Daisy’s father has remarried and she is shipped off to England to stay with her cousins. When her Aunt Penn is away on business, war breaks out and the children are left to fend for themselves, and they survive for awhile admirably. As the war goes on, though, it becomes increasingly difficult for the family to stay together and find the supplies they need. The goal of survival begins to take its toll.

I did enjoy this story, except for the situation noted above. I normally don’t like books written in a run-on, free-form style as this one was, but as it was narrated by a teenager, it didn’t bother me as much as it usually does. I really empathized with Daisy and her situation, and I admired how she was able to see one of her problems in a new light toward the end of the book.

But why did they have to be cousins? The answer isn’t ‘because of the war’ as they began their relationship before it started. I just wish it could have been a friend of the cousins instead.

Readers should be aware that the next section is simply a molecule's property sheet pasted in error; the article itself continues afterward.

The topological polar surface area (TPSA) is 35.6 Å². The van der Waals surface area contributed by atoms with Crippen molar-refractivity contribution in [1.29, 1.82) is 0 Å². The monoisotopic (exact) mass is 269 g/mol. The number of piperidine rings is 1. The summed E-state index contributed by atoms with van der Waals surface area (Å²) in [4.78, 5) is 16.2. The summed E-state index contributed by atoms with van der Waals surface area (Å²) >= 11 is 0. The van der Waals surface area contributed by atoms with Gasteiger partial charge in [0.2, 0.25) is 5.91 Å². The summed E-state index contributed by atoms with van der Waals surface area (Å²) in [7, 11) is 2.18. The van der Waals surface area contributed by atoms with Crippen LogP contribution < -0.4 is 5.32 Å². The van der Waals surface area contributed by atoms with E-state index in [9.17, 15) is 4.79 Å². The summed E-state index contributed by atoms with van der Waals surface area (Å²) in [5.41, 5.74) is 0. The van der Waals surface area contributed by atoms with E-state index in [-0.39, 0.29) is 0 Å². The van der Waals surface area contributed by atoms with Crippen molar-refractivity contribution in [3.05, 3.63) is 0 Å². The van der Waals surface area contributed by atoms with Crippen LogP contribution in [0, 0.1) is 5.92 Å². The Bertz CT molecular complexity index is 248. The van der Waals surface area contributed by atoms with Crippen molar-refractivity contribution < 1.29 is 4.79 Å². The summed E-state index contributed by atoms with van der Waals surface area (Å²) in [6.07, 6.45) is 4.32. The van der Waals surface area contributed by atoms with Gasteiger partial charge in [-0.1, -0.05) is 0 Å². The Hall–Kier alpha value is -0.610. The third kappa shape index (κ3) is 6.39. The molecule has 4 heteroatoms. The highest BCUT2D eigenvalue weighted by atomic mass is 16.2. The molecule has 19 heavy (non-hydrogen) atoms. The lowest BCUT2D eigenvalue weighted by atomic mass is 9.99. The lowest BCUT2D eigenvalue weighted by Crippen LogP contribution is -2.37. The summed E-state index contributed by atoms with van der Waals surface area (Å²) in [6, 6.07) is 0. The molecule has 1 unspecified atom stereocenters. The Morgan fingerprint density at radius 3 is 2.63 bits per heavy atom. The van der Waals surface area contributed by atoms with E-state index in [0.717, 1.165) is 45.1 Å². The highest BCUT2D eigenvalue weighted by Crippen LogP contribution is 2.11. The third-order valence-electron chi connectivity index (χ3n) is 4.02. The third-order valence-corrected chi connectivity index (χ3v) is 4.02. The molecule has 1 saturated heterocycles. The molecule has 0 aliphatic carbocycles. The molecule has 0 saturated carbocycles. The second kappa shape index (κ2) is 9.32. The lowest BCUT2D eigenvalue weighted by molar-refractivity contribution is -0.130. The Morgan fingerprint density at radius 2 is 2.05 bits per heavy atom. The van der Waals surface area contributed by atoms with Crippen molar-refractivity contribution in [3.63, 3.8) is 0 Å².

Book Club Recommended
Informative, Dramatic, Interesting
Shanghai Girls

Snowflower and the Secret Fan tied (along with The Book Thief by Markus Zusak) for my top book of 2007, so I was very anxious to read the latest book by Lisa See. It did not disappoint. In fact, I am now fairly certain I will want to read most, if not all, of Lisa See’s works. Though I didn’t feel it was as good as Snowflower, I still thought it was excellent and will definitely be reading the sequel.